INTRODUCTION: Healthcare is increasingly challenged to meet the demands of user involvement and knowledge mobilisation required by the 21st-century patient-centred and knowledge-based economies. Innovations are needed to reduce problematic barriers to knowledge exchange and improve collaborative problem solving. Living labs, as open knowledge systems, have the potential to address these gaps but are underexplored in healthcare. METHODS AND ANALYSIS: We will conduct the first systematic review of living labs across healthcare contexts. We will comprehensively search the following online databases from inception to 31 December 2020: Scopus, the Cochrane Library (Wiley), Medline (OVID), Embase (OVID), Web of Science, PsycINFO (OVID) and EBSCOhost databases including Academic Search Complete, Business Source Premier, Canadian Reference Centre, CINAHL, MasterFILE Premier, SPORTDiscus, Library & Information Science Source, Library, Information Science & Technology Abstracts, AgeLine, EconLit, Art Full Text, Women's Studies International and Social Work Abstracts. We will search for grey literature using Google advanced techniques and books/book chapters through scholarly and bibliographical databases. We will use a dual-reviewer, two-step selection process with pre-established inclusion criteria and limit to English language publications. Empirical studies of any design examining living lab development, implementation or evaluation in health or healthcare will be included. We will use the Mixed Methods Appraisal Tool (MMAT) for methodological quality appraisal and Covidence software for review management, and we will extract data on pre-established variables such as lab context and technological platforms. We will create evidence tables and analyse across variables such as focal aim and achievement of living lab principles, such as the use of cocreation and multimethod approaches. We will tabulate data for descriptive reporting and narrative synthesis to identify current applications, approaches and promising areas for living lab development across health contexts. ETHICS AND DISSEMINATION: Ethical approval was not required for this review. This review will inform research into living labs in health environments, including guidance for a living lab in paediatric rehabilitation. Academic publications shared through collaborative networks and social media channels will provide substantive knowledge to the growing tech-health development sector and to researchers, practitioners and organisations seeking enhanced patient/stakeholder engagement and innovations in knowledge translation and evidence-based practice. PROSPERO REGISTRATION NUMBER: CRD42020175275.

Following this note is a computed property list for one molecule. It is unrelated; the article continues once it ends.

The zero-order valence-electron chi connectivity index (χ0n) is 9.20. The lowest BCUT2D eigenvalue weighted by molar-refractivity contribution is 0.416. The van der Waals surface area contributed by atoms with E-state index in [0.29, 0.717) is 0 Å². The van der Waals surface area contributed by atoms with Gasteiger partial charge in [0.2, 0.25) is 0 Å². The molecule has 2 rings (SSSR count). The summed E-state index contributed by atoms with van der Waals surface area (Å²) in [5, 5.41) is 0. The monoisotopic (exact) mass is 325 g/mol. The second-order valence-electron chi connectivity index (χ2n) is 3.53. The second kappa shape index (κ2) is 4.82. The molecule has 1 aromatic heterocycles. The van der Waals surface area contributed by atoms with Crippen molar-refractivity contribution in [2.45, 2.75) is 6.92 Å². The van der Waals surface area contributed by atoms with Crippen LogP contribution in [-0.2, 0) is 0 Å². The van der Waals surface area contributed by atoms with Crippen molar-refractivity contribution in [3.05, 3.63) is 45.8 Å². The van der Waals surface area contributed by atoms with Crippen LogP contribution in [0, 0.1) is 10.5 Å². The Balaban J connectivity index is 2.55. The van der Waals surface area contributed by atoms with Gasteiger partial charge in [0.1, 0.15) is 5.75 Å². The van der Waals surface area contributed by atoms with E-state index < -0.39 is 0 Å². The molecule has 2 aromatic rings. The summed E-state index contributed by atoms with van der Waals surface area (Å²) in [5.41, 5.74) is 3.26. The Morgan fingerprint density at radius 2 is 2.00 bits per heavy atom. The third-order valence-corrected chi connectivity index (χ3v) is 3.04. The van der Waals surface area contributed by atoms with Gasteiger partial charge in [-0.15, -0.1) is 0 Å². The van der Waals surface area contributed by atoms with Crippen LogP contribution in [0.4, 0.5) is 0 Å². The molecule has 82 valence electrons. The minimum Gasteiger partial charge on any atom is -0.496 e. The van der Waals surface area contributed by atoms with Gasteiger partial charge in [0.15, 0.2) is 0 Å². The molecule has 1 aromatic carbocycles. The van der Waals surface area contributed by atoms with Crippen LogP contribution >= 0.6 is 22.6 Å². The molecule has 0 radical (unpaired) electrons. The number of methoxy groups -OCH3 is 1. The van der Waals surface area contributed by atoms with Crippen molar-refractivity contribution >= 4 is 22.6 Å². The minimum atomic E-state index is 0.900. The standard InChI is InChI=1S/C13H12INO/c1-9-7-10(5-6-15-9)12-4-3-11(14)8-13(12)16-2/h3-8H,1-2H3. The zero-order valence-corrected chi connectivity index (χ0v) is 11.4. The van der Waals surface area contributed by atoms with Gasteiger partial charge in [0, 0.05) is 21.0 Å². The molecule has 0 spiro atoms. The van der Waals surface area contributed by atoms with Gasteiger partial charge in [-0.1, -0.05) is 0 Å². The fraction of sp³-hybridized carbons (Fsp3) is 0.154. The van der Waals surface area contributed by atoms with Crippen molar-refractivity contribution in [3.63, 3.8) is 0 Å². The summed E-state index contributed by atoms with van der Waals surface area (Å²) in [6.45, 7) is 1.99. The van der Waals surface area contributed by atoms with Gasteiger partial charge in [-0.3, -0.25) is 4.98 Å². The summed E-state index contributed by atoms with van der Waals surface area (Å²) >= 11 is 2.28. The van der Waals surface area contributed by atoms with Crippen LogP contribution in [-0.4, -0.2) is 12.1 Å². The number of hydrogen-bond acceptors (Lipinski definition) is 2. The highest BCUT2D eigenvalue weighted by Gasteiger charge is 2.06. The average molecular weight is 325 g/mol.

Subject(s)